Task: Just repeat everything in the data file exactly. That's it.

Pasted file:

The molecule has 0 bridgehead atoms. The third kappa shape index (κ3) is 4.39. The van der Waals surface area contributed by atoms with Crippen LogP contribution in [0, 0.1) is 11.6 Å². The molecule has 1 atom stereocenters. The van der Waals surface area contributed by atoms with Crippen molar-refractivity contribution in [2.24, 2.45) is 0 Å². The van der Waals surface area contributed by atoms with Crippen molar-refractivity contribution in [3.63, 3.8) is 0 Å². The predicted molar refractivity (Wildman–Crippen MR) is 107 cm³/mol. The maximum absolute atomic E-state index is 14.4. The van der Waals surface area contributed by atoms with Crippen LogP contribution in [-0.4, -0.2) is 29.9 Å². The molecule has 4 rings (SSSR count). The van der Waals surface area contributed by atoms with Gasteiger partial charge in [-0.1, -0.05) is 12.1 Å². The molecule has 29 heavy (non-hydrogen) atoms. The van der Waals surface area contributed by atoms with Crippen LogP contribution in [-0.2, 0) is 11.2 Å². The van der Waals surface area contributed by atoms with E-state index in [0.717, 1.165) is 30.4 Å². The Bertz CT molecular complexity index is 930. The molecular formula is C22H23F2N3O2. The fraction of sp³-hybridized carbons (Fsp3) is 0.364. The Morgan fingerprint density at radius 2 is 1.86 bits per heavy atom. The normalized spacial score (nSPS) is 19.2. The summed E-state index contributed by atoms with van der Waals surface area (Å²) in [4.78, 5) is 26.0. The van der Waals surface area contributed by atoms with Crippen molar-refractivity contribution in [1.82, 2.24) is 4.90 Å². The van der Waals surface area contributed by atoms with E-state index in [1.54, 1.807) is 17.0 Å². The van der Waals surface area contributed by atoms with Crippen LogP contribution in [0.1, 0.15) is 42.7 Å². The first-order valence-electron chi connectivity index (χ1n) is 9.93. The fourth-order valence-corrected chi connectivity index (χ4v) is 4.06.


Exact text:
The molecule has 0 bridgehead atoms. The third kappa shape index (κ3) is 4.39. The van der Waals surface area contributed by atoms with Crippen LogP contribution in [0, 0.1) is 11.6 Å². The molecule has 1 atom stereocenters. The van der Waals surface area contributed by atoms with Crippen molar-refractivity contribution in [2.24, 2.45) is 0 Å². The van der Waals surface area contributed by atoms with Crippen molar-refractivity contribution in [3.63, 3.8) is 0 Å². The predicted molar refractivity (Wildman–Crippen MR) is 107 cm³/mol. The maximum absolute atomic E-state index is 14.4. The van der Waals surface area contributed by atoms with Crippen LogP contribution in [-0.4, -0.2) is 29.9 Å². The molecule has 4 rings (SSSR count). The van der Waals surface area contributed by atoms with Gasteiger partial charge in [-0.1, -0.05) is 12.1 Å². The molecule has 29 heavy (non-hydrogen) atoms. The van der Waals surface area contributed by atoms with Crippen LogP contribution in [-0.2, 0) is 11.2 Å². The van der Waals surface area contributed by atoms with E-state index in [0.717, 1.165) is 30.4 Å². The Bertz CT molecular complexity index is 930. The molecular formula is C22H23F2N3O2. The fraction of sp³-hybridized carbons (Fsp3) is 0.364. The Morgan fingerprint density at radius 2 is 1.86 bits per heavy atom. The normalized spacial score (nSPS) is 19.2. The summed E-state index contributed by atoms with van der Waals surface area (Å²) in [4.78, 5) is 26.0. The van der Waals surface area contributed by atoms with Crippen molar-refractivity contribution in [1.82, 2.24) is 4.90 Å². The van der Waals surface area contributed by atoms with E-state index in [1.54, 1.807) is 17.0 Å². The van der Waals surface area contributed by atoms with Crippen LogP contribution in [0.1, 0.15) is 42.7 Å². The first-order valence-electron chi connectivity index (χ1n) is 9.93. The fourth-order valence-corrected chi connectivity index (χ4v) is 4.06.